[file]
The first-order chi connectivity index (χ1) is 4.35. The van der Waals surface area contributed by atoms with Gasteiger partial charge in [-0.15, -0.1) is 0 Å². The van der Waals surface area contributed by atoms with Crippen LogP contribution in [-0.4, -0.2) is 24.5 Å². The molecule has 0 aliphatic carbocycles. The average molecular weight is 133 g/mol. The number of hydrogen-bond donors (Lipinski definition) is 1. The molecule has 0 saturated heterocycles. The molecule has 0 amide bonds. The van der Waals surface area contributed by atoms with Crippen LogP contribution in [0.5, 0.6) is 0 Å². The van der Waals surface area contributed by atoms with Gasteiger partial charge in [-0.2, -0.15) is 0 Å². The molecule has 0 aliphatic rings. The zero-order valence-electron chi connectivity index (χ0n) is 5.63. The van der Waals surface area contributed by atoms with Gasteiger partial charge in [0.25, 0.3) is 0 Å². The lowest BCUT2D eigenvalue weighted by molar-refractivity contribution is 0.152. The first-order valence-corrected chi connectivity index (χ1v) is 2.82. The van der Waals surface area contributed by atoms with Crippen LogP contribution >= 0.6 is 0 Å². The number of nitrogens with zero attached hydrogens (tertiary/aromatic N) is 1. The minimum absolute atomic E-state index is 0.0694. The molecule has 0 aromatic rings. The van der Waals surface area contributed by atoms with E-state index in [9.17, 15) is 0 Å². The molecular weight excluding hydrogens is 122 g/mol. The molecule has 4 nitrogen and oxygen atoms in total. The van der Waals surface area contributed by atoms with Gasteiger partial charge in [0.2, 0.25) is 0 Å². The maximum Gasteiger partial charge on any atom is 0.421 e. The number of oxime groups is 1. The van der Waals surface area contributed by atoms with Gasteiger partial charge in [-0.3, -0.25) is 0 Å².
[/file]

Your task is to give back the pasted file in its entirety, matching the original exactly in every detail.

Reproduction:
The first-order chi connectivity index (χ1) is 4.35. The van der Waals surface area contributed by atoms with Gasteiger partial charge in [-0.15, -0.1) is 0 Å². The van der Waals surface area contributed by atoms with Crippen LogP contribution in [-0.4, -0.2) is 24.5 Å². The molecule has 0 aliphatic carbocycles. The average molecular weight is 133 g/mol. The number of hydrogen-bond donors (Lipinski definition) is 1. The molecule has 0 saturated heterocycles. The molecule has 0 amide bonds. The van der Waals surface area contributed by atoms with Crippen LogP contribution in [0.5, 0.6) is 0 Å². The van der Waals surface area contributed by atoms with Gasteiger partial charge in [-0.2, -0.15) is 0 Å². The molecule has 0 aliphatic rings. The zero-order valence-electron chi connectivity index (χ0n) is 5.63. The van der Waals surface area contributed by atoms with Gasteiger partial charge in [0.25, 0.3) is 0 Å². The lowest BCUT2D eigenvalue weighted by molar-refractivity contribution is 0.152. The first-order valence-corrected chi connectivity index (χ1v) is 2.82. The van der Waals surface area contributed by atoms with Crippen LogP contribution >= 0.6 is 0 Å². The number of nitrogens with zero attached hydrogens (tertiary/aromatic N) is 1. The minimum absolute atomic E-state index is 0.0694. The molecule has 0 aromatic rings. The van der Waals surface area contributed by atoms with E-state index in [9.17, 15) is 0 Å². The molecular weight excluding hydrogens is 122 g/mol. The molecule has 4 nitrogen and oxygen atoms in total. The van der Waals surface area contributed by atoms with Gasteiger partial charge in [0.2, 0.25) is 0 Å². The maximum Gasteiger partial charge on any atom is 0.421 e. The number of oxime groups is 1. The van der Waals surface area contributed by atoms with Gasteiger partial charge in [-0.3, -0.25) is 0 Å².